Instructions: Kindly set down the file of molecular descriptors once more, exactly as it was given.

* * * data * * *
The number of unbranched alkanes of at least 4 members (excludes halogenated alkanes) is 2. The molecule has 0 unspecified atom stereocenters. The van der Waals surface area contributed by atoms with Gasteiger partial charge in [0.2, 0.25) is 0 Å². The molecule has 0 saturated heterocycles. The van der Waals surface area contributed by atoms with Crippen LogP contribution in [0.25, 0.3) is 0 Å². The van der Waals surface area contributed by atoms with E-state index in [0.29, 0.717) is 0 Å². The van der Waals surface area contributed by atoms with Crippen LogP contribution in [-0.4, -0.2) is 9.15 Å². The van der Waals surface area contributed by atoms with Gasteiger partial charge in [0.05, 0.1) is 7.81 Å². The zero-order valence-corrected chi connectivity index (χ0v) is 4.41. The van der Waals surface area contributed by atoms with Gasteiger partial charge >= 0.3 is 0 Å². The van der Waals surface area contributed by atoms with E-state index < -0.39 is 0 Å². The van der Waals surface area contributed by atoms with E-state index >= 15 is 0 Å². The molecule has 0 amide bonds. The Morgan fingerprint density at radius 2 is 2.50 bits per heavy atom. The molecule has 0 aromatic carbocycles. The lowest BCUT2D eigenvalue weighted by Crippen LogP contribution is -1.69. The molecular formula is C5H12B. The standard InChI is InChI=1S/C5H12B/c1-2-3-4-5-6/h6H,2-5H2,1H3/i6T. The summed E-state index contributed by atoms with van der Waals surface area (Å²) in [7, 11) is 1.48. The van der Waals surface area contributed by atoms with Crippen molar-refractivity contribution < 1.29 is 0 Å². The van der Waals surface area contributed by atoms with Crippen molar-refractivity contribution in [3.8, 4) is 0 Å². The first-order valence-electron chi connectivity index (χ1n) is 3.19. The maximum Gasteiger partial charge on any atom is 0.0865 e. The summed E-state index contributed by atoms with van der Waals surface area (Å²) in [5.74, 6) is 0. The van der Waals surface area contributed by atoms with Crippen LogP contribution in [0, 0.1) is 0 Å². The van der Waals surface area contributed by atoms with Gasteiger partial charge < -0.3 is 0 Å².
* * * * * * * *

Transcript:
The number of unbranched alkanes of at least 4 members (excludes halogenated alkanes) is 2. The molecule has 0 unspecified atom stereocenters. The van der Waals surface area contributed by atoms with Gasteiger partial charge in [0.2, 0.25) is 0 Å². The molecule has 0 saturated heterocycles. The van der Waals surface area contributed by atoms with Crippen LogP contribution in [0.25, 0.3) is 0 Å². The van der Waals surface area contributed by atoms with E-state index in [0.29, 0.717) is 0 Å². The van der Waals surface area contributed by atoms with Crippen LogP contribution in [-0.4, -0.2) is 9.15 Å². The van der Waals surface area contributed by atoms with Gasteiger partial charge in [0.05, 0.1) is 7.81 Å². The zero-order valence-corrected chi connectivity index (χ0v) is 4.41. The van der Waals surface area contributed by atoms with Gasteiger partial charge >= 0.3 is 0 Å². The van der Waals surface area contributed by atoms with E-state index < -0.39 is 0 Å². The van der Waals surface area contributed by atoms with E-state index >= 15 is 0 Å². The molecule has 0 amide bonds. The Morgan fingerprint density at radius 2 is 2.50 bits per heavy atom. The molecule has 0 aromatic carbocycles. The lowest BCUT2D eigenvalue weighted by Crippen LogP contribution is -1.69. The molecular formula is C5H12B. The standard InChI is InChI=1S/C5H12B/c1-2-3-4-5-6/h6H,2-5H2,1H3/i6T. The summed E-state index contributed by atoms with van der Waals surface area (Å²) in [7, 11) is 1.48. The van der Waals surface area contributed by atoms with Crippen molar-refractivity contribution < 1.29 is 0 Å². The van der Waals surface area contributed by atoms with Crippen molar-refractivity contribution in [3.8, 4) is 0 Å². The first-order valence-electron chi connectivity index (χ1n) is 3.19. The maximum Gasteiger partial charge on any atom is 0.0865 e. The summed E-state index contributed by atoms with van der Waals surface area (Å²) in [5.74, 6) is 0. The van der Waals surface area contributed by atoms with Crippen LogP contribution in [0, 0.1) is 0 Å². The van der Waals surface area contributed by atoms with Gasteiger partial charge < -0.3 is 0 Å².